Review of One Manís Wilderness, by Sam Keith and Richard Proenneke
Copyright © by Dan Schneider, 1/1/05

  A while back I turned on my tv to PBS and was entranced by a documentary called Alone In The Wilderness, which followed a man named Richard L. ĎDickí Proenneke on an odyssey of his to tough it out virtually alone in the Alaskan wilderness. The film was based upon the read journal entries of Dick, along with footage shot by the man over the course of several years. In Googling the name I found that the film was based upon a classic book that came out in 1973 called One Manís Wilderness.
  Like the film it was fascinating, as Dick is not a professional writer, yet, virtually every page is chock with witticisms and gems that are heightened by the directness of what comes before. Such as this, from page 39, May 29th

  Ö.I whirled it a few times, gave it a toss, and watched the stone sinker zip the slack line from the beach and land with a plop about fifty feet from the shore. Letís see what is prowling the bottom these days.
  It was raining slightly when I turned in. thereís no sleeping pill like a good dayís work.

  That last sentence utterly lifts the segment up from the diurnal banalities. The book is loaded with them, such as this, from page 117, September 25th:

  Ö.Seven miles later, on the upper end of the lake, I found the same disregard for the purity of the wilderness. I did my best to erase the ugly scars the visitors had left in their wake.
  Must have traveled close to twenty miles today, but it was something I felt I must do. It was payment for the useful items I found.

  Not to go off in to airies over the wonderful philosophy of the man, but this comes at the end of a rather rote description of another day, and that last sentence nails the piece home.
  Now, a question comes into play whether these are the unvarnished musing of Dick Proenneke, or his co-author Sam Keith, a professional writer. On that point I do not know, and both Proenneke and Keith, it seems are now dead, although the book is cover credited as By Sam Keith from the journals and photographs of Richard Proenneke. So, whether that means Keith merely edited, because Dickís journalings are not daily, but selective, or he added his own wit and wisdom to the entries, may never be known. Regardless, it does little to argue against the many brilliant reflections.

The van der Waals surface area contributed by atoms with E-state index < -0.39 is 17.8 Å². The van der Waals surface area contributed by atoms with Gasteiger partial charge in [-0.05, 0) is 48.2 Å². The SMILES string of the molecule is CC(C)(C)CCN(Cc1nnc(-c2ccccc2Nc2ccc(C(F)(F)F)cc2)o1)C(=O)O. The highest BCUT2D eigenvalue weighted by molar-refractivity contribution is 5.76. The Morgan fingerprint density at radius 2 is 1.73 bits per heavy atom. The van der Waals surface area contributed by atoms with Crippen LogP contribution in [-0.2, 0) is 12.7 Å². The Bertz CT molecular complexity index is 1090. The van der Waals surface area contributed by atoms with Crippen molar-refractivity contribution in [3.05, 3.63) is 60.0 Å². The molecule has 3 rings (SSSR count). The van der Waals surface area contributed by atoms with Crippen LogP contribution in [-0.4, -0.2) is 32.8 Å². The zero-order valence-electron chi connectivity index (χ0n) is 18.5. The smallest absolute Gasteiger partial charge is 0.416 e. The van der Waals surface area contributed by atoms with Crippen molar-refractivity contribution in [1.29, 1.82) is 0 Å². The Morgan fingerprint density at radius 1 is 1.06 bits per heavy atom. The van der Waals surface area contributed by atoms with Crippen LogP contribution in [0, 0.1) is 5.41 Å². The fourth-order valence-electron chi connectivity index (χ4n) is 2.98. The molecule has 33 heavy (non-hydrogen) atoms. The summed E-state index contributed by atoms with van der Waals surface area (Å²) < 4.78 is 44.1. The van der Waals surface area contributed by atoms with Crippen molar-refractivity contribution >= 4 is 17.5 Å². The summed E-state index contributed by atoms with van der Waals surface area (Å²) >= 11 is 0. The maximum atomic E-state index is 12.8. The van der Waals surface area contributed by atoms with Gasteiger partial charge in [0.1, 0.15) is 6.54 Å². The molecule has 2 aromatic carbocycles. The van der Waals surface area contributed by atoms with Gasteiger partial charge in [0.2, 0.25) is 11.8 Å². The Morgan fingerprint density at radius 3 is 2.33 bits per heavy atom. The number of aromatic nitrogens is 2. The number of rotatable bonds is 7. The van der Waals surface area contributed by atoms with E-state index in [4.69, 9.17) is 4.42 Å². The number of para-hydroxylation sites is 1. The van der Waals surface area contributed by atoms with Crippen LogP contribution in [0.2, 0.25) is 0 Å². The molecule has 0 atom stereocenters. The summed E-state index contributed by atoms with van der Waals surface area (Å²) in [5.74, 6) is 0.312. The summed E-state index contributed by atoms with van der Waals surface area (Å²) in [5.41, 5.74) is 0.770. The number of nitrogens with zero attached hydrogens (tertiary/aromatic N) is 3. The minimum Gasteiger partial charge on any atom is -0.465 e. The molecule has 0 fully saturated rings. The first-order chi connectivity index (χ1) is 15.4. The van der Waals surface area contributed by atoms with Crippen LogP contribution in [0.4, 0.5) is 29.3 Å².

The 1973 book was a bestseller, and the 1999 updated edition I have is now also a perennial good seller. Basically, Dick spent many years after World War 2 (he was born in 1917) working various jobs in Alaska. After too many 50 hour work weeks, and years of saving enough up to go off, Dick finally does, to a place called Twin Lakes, in the southwestern part of Alaska. He first found this area with a pilot pal of his named Babe, and come the late 1960s he just chucks it all, and finds a suitable spot along one of the lakes, then plots and builds his log cabin all by himself, while staying in another friendís cabin. He does, and his descriptions of the land and wildlife are marvelous, as shown above.
  After over a year by himself, he leaves his home, and spends the next thirty or so years between it and his life elsewhere. His philosophy dictates that he leave his cabin with an Ďopen doorí policy, so that other wayfarers find comfort. What a wholly un-Modern sentiment, yet wholly human, in the best sense. This book has a remarkable ability to grip into a reader, and should be read over the years- especially his remarkable ending called Reflections, which itself ends:

  Iíve seen a lot of sights from this old spruce chunk, and have thought a lot of thoughts. the more I think about it the better off I think I am. The crime rate up here is close to zero. I forget what it is like to be sick or to have a cold. I donít have bills coming in every month to pay for things I donít really need. My legs and canoe provide my transportation. They take me as far as I care to go.
  To see game you must move a little and look a lot. What first appears to be a branch turns into that big caribou bull up there on the benches- I wonder what he thinks about? Is his brain just a blank as he lies there blinking in the sun and chewing his cud? I wonder if he feels as I do, that this small part of the world is enough to think about?

  Man, woman, adult, childÖ.all can get something from this marvelous book, and the adventures of Dick Proenneke- the great and mythic ones, as well the small moments that flute to his soul. He is a stylist in his non-style, but oh, what a lack! The world needs more of him, although Iím afraid he may be gone for good. If so, this book is all the more valuable, a bit of the past that amber clarifies, like an ancient insect whose limbs still seem ready to scuttle across the floors of bygone forests, and new forests which bloom of his kindís passing.

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